To Marry an Irish Rogue
The women of Kilbooly have had enough! They live in a village where the men will not marry them, and something has to be done about it. The women decide that a boycott is in order. If they refuse to provide aid and comfort to the men, those men will come around and decide that of course they need to get married. While it sounds a bit callous, the women really aren’t doing this to be mean – they are simply at their wits’ end. The men say that if the village’s richest citizen, Brian Hanrahan, doesn’t need to get married, then they don’t either. And so The Midnight Court is born.
Tara Brid O’Connell is a television reporter who has come to this Irish village to do a story on Brian Hanrahan. On her first night in Kilbooly she overhears the women talking about their plan, and decides that this would also make a great story. Tara is convinced that Brian is a coldhearted, greedy industrialist whose only aim is to wipe out village life and replace it with fast-food restaurants and sleazy shops. Her aim is to expose him for the sleaze ball he is. Sounds a bit like Tara has lost some of her objectivity, doesn’t it?
Brian Hanrahan is a man who seemingly has everything – power, wealth, women – but his grandmother Ailis thinks he’s missing something. She wants to see her grandson married and she wants great-grandchildren. She applauds what the women of the village are doing but decides to take it a step farther. Ailis tells Brian that unless he marries within a certain timeframe, she is going to begin selling off the family business and will disinherit him. Needless to say, Brian is less than pleased with this. Ailis has decided that Tara will make the perfect wife for Brian. Never mind that he mistrusts all reporters, or that Tara doesn’t like Brian or what he stands for.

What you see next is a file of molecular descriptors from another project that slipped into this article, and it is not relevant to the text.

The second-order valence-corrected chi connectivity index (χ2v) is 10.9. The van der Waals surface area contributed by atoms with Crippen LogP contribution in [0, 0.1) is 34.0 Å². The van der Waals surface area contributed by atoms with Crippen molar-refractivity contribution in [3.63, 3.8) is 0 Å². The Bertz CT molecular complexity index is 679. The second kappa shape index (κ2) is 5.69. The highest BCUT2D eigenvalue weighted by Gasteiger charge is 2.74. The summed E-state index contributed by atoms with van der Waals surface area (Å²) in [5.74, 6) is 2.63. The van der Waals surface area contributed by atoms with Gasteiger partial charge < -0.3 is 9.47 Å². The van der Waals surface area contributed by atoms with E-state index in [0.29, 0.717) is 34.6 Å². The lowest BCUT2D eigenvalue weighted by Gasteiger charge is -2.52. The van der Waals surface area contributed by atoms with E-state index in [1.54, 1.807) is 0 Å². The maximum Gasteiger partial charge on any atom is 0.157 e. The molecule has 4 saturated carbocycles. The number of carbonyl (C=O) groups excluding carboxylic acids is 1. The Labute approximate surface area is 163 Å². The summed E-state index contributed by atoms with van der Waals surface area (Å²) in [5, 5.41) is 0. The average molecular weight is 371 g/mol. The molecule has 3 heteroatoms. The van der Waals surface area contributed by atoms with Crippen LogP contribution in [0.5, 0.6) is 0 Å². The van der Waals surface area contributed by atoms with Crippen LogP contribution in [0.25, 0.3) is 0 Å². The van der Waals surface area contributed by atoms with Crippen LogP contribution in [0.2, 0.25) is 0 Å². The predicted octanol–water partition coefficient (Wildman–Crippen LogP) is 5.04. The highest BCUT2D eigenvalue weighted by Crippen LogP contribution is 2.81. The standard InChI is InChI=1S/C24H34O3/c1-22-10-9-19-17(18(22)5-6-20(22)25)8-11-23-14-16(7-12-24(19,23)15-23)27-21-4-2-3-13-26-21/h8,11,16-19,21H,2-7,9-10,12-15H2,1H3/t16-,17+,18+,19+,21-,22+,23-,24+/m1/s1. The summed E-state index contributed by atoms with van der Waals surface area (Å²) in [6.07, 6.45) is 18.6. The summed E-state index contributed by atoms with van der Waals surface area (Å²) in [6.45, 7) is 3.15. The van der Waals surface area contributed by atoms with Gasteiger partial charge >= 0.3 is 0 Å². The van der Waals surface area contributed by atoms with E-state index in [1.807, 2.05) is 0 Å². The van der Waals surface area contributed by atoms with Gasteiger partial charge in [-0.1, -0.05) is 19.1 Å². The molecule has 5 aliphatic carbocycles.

As the women in the village disassociate themselves from the men, Ailis schemes to get Tara and Brian together. These two are attracted to each other from the word go, but there’s no trust in the relationship. Each of them has to learn to look below the surface of the other and get to know the real person, not just judge each other by what their jobs are. While this book was meant to be funny, it did make this reviewer think about value judgments we make on others based on what they do, and how what we see in the media can sometimes affect the way we treat people.
Tara and Brian were an enjoyable couple, but I do admit that Tara’s doggedness to expose Brian’s corruption irritated the heck out of me for almost half the book. Eventually, though, I did warm up to her; once she saw her error she moved hell and Earth to right her wrongs, and I admired that. Brian was very likable, and even faced with what looked like solid evidence of his crimes, I immediately believed there had to be a reason behind what was going on.
A major part of this book’s charm is the secondary characters. Aileen and Tommy have been together 13 years and Aileen is ready to marry even though Tommy says he won’t be forced. Rory and Crissy have a budding romance, and there’s also an attraction between Siobhan and Finn (Tara’s cameraman). This village is made up of some very charming people. While I didn’t find the book as funny as I had expected, this didn’t bother me. I was definitely captivated by the characters. To Marry an Irish Rogue is an extremely enjoyable way to spend an evening.